Home Internet Liberia’s Internet Connection Shut Down Partially with Mirai (DDoS)

Liberia’s Internet Connection Shut Down Partially with Mirai (DDoS)

8 min read

According to Forbes, last month, the Mirai botnet emerged from the shadows and directed its fury at security expert Brian Krebs.Amazon, Twitter, PayPal, Spotify and other major websites were rendered inaccessible on Friday by the Mirai Bot. Mirai has been uses to knock Liberia’s Internet connection  and this is alarming. Based on  reports gathered by Tech Habor  from Liberia, Internet connection is extremely slow in most parts of the country with unstable and intermittent cuts. Any country in West Africa is a likely target and I hope government agencies are prepared for any of such eventualities.


What is Does the Mirai Bot do? 

DDoS distributed denial of service  is an unsophisticated form of attack that overwhelms sites with spam traffic so legitimate users can’t get through. DDoS is a war of economics meaning whoever has the most computing power, defender or attacker, usually wins.

More and more websites are being forced to seek shelter behind a shrinking number of powerful DDoS protection providers. But that centralization means that, as potent botnets like Mirai become stronger, larger sections of the internet can be knocked offline during attacks.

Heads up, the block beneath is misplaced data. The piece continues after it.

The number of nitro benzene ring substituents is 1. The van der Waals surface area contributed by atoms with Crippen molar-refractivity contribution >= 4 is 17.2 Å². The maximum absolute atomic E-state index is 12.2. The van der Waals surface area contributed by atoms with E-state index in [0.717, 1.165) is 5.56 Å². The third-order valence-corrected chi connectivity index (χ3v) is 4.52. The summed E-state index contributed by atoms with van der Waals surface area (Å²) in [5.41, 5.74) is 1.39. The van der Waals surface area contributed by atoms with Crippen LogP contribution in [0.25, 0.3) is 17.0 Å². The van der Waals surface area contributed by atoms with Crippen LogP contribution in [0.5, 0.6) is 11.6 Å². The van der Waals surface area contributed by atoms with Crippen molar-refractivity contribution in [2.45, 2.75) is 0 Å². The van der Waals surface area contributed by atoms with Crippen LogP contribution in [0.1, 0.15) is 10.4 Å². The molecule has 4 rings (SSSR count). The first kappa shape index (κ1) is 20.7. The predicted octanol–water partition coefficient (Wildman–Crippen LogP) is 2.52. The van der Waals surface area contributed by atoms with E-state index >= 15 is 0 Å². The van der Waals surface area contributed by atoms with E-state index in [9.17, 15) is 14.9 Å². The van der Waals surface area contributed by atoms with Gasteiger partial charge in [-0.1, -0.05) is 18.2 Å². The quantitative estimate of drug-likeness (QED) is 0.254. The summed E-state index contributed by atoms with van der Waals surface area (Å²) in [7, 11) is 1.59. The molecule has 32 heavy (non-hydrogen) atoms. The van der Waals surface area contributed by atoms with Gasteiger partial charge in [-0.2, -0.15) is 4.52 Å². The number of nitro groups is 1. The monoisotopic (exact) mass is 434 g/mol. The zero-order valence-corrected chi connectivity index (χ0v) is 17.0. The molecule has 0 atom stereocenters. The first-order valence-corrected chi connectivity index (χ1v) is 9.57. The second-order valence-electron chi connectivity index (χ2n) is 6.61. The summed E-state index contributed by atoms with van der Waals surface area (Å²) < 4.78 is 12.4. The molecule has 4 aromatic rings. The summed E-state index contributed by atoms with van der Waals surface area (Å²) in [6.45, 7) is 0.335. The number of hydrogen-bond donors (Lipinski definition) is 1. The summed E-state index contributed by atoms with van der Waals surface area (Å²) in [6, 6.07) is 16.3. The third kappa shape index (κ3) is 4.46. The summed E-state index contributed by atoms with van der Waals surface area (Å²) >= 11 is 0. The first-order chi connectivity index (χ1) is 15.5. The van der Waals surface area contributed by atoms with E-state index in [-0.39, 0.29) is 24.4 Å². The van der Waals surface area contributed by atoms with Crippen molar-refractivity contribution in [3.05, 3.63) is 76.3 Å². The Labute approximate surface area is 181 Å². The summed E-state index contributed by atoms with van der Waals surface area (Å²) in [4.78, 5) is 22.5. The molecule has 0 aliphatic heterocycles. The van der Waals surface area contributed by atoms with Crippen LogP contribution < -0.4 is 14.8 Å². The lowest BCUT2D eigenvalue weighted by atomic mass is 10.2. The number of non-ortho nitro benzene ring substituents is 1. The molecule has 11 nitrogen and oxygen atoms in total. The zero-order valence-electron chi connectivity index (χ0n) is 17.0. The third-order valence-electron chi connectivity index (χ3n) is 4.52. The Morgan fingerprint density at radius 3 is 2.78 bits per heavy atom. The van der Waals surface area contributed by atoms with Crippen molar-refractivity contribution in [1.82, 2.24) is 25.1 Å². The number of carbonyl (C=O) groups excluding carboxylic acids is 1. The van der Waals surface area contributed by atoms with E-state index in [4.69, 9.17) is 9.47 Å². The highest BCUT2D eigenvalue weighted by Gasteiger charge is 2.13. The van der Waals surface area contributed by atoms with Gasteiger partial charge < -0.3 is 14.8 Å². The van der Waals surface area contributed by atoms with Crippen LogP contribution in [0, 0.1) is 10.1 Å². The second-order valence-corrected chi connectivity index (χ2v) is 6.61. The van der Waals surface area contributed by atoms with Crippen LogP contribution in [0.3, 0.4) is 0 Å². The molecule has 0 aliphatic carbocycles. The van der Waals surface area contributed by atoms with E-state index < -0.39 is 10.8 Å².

This makes DDoS a useful tool for censorship of small and mid-level publishers, but major sites usually have defenses in place and aren’t susceptible to these attacks.

The Question is Why Liberia and why Now? 

It’s possible that Liberia is the starting point for a new display of the power. Though it peaked at a comparatively modest 500Gbps, service interruptions were reported throughout the day yesterday. Had the full force of Mirai been directed at Liberia, a prolonged outage was a distinct possibility.

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There’s a good chance that neighboring countries could have been impacted, too. That single fiber  the African Coast to Europe or ACE cable  doesn’t exclusively serve Liberia. It provides connectivity to at least nine other African countries and will eventually serve nearly two dozen.

Taking a good chunk of an entire continent offline could be the next step. Then again, they could have a much bigger target in mind. Given the pace of attacks so far, we may not have a long wait before we find out who Mirai’s next victim will be.

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